Oct. 23 – What’s a trillion dollars among friends?

Gay Lynn HillBell Ringers, Government(BR)

Oct. 23 – What’s a trillion dollars among friends?



Oct. 23, 1981, the national debt rose to $1 trillion.



After watching the video, does any of this make sense?

One of the key points John makes is that government debt is not the same thing as personal debt—that much of our federal debt is money we owe to ourselves. While he rightly argues that debt is therefore less of a problem than it might seem, it does have meaning. In particular, it means that we have turned over decision-making about a growing part of our finances to government decision-makers.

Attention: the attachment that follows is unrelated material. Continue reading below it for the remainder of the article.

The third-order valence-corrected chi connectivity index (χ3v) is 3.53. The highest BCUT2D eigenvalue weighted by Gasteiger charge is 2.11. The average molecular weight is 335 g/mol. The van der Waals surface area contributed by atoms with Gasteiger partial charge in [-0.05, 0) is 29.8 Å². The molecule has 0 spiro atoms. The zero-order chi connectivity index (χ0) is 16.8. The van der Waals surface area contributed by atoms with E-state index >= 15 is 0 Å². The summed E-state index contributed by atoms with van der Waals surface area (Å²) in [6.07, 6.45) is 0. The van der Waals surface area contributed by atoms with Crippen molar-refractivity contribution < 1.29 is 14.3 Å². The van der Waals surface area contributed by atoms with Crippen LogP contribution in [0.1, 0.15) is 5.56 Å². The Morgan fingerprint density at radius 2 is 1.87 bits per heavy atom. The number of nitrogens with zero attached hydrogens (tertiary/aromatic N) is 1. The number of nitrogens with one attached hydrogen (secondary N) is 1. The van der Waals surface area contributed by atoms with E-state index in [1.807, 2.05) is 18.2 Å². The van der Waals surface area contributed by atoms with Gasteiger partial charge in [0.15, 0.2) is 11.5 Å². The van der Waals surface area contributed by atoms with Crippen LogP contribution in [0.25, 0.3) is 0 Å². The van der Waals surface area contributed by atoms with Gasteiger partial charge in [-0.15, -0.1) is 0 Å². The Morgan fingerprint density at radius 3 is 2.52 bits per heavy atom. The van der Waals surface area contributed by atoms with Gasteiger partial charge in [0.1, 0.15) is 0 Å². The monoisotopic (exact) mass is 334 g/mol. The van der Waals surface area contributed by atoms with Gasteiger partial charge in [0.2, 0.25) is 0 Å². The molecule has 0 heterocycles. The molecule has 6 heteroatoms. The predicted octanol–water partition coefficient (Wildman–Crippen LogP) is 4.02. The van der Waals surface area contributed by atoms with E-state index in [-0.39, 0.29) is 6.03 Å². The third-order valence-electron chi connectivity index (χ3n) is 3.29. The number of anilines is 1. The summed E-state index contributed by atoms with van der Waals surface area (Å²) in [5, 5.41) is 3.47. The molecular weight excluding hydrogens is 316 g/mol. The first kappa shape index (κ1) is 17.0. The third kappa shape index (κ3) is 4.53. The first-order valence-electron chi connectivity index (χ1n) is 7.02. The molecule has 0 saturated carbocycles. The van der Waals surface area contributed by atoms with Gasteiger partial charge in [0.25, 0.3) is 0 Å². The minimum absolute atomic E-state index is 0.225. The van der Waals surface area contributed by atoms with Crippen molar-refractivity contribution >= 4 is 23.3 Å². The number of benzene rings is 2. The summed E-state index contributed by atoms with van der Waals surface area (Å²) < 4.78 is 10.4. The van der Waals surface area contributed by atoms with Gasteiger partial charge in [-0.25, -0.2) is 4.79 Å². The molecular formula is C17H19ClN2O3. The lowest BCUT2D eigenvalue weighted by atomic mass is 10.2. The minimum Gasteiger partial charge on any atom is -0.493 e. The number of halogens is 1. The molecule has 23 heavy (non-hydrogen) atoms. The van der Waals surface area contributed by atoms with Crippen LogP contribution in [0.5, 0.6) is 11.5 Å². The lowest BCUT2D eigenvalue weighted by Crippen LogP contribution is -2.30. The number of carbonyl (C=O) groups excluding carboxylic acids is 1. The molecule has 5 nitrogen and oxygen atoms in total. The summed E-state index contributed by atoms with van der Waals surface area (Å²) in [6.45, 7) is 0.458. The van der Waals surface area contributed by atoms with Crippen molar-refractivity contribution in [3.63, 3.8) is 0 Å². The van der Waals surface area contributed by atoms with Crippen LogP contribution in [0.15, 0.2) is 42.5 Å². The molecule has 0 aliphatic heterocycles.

The other thing that debt allows government officials to do is to spend money today and make people in the future pay it back. When debt is used to fund entitlement programs, such as Social Security, Medicare or Obamacare, it also implies redistribution—officials are redirecting the income of future people to their preferred groups today. They are expecting that other groups not represented in the political process today (because they’re too young or not yet alive), will pick up the bill. Millennials and the generation behind them are particularly affected by this.


Questions:
  1. Is turning over growing our finances to government decision makers a good thing?
  2. Do you think you would be better off if more of your financial decisions were being made by authorities in Washington?
  3. Do you think it’s fair that politicians are expecting you to pay their bills?

Image Citation:

15, Oct. 2018, 1 Trillion US Dollar [Digital image].  Retrieved from <google.com>.